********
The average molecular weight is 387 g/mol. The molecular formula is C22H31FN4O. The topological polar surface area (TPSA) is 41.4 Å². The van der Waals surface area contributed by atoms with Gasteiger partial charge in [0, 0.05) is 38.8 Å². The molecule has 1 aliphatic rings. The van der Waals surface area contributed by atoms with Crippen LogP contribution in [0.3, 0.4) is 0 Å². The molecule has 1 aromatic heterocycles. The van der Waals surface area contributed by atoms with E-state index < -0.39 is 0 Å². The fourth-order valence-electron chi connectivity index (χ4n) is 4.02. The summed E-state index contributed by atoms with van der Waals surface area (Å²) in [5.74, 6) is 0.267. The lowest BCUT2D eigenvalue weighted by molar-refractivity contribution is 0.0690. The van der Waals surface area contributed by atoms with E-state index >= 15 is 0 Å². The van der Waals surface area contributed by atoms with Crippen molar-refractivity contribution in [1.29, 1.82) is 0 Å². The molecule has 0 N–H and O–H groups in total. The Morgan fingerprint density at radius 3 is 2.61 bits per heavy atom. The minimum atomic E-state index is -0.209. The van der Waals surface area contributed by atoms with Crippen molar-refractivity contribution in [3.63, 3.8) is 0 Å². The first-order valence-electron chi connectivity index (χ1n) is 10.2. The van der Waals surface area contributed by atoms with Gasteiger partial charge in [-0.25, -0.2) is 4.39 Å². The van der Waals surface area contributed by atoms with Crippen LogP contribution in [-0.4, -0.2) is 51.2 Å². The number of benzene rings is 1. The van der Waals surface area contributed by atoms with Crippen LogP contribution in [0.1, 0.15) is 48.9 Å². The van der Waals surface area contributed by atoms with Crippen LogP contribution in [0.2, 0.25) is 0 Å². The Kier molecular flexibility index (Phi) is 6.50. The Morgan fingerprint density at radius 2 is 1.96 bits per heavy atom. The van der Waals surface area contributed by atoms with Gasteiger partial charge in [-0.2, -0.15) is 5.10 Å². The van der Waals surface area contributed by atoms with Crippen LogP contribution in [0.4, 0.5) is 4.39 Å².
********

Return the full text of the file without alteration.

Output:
The average molecular weight is 387 g/mol. The molecular formula is C22H31FN4O. The topological polar surface area (TPSA) is 41.4 Å². The van der Waals surface area contributed by atoms with Gasteiger partial charge in [0, 0.05) is 38.8 Å². The molecule has 1 aliphatic rings. The van der Waals surface area contributed by atoms with Crippen LogP contribution in [0.3, 0.4) is 0 Å². The molecule has 1 aromatic heterocycles. The van der Waals surface area contributed by atoms with E-state index < -0.39 is 0 Å². The fourth-order valence-electron chi connectivity index (χ4n) is 4.02. The summed E-state index contributed by atoms with van der Waals surface area (Å²) in [5.74, 6) is 0.267. The lowest BCUT2D eigenvalue weighted by molar-refractivity contribution is 0.0690. The van der Waals surface area contributed by atoms with E-state index >= 15 is 0 Å². The van der Waals surface area contributed by atoms with Crippen molar-refractivity contribution in [1.29, 1.82) is 0 Å². The molecule has 0 N–H and O–H groups in total. The Morgan fingerprint density at radius 3 is 2.61 bits per heavy atom. The minimum atomic E-state index is -0.209. The van der Waals surface area contributed by atoms with Crippen molar-refractivity contribution in [3.63, 3.8) is 0 Å². The first-order valence-electron chi connectivity index (χ1n) is 10.2. The van der Waals surface area contributed by atoms with Gasteiger partial charge in [-0.25, -0.2) is 4.39 Å². The van der Waals surface area contributed by atoms with Crippen LogP contribution in [-0.4, -0.2) is 51.2 Å². The number of benzene rings is 1. The van der Waals surface area contributed by atoms with Crippen LogP contribution in [0.1, 0.15) is 48.9 Å². The van der Waals surface area contributed by atoms with Crippen LogP contribution in [0.2, 0.25) is 0 Å². The Kier molecular flexibility index (Phi) is 6.50. The Morgan fingerprint density at radius 2 is 1.96 bits per heavy atom. The van der Waals surface area contributed by atoms with Gasteiger partial charge in [-0.2, -0.15) is 5.10 Å². The van der Waals surface area contributed by atoms with Crippen LogP contribution in [0.4, 0.5) is 4.39 Å².